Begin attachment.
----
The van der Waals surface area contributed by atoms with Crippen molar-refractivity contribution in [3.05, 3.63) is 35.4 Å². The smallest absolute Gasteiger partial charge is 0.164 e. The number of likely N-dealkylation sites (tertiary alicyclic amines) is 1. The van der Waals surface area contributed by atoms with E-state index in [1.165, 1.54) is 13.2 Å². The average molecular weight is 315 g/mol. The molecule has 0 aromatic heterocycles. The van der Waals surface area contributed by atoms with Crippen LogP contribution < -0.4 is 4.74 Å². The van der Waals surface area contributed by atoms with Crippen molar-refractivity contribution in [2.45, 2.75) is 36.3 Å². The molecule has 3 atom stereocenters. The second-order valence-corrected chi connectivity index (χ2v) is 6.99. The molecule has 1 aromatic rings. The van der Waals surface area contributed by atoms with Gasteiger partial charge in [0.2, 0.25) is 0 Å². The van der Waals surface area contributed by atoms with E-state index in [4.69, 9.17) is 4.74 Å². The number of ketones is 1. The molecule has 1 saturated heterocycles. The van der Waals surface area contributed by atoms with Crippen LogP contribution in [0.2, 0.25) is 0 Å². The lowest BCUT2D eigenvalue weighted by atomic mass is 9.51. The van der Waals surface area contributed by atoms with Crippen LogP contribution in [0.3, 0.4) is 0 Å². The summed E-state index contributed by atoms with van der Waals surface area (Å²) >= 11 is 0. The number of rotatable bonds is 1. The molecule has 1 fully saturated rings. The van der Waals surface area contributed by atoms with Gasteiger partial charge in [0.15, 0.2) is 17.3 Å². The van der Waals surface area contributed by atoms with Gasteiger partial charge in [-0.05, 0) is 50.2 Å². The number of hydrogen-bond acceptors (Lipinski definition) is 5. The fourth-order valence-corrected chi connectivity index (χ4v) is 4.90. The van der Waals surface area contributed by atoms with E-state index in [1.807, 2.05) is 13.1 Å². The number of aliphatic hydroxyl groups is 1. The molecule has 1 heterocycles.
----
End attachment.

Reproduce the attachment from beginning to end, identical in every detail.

The van der Waals surface area contributed by atoms with Crippen molar-refractivity contribution in [3.05, 3.63) is 35.4 Å². The smallest absolute Gasteiger partial charge is 0.164 e. The number of likely N-dealkylation sites (tertiary alicyclic amines) is 1. The van der Waals surface area contributed by atoms with E-state index in [1.165, 1.54) is 13.2 Å². The average molecular weight is 315 g/mol. The molecule has 0 aromatic heterocycles. The van der Waals surface area contributed by atoms with Crippen LogP contribution < -0.4 is 4.74 Å². The van der Waals surface area contributed by atoms with Crippen molar-refractivity contribution in [2.45, 2.75) is 36.3 Å². The molecule has 3 atom stereocenters. The second-order valence-corrected chi connectivity index (χ2v) is 6.99. The molecule has 1 aromatic rings. The van der Waals surface area contributed by atoms with Gasteiger partial charge in [0.2, 0.25) is 0 Å². The van der Waals surface area contributed by atoms with E-state index in [4.69, 9.17) is 4.74 Å². The number of ketones is 1. The molecule has 1 saturated heterocycles. The van der Waals surface area contributed by atoms with Crippen LogP contribution in [0.2, 0.25) is 0 Å². The lowest BCUT2D eigenvalue weighted by atomic mass is 9.51. The van der Waals surface area contributed by atoms with Crippen LogP contribution in [0.3, 0.4) is 0 Å². The summed E-state index contributed by atoms with van der Waals surface area (Å²) >= 11 is 0. The number of rotatable bonds is 1. The molecule has 1 fully saturated rings. The van der Waals surface area contributed by atoms with Gasteiger partial charge in [0.15, 0.2) is 17.3 Å². The van der Waals surface area contributed by atoms with Gasteiger partial charge in [-0.05, 0) is 50.2 Å². The number of hydrogen-bond acceptors (Lipinski definition) is 5. The fourth-order valence-corrected chi connectivity index (χ4v) is 4.90. The van der Waals surface area contributed by atoms with E-state index in [1.807, 2.05) is 13.1 Å². The number of aliphatic hydroxyl groups is 1. The molecule has 1 heterocycles.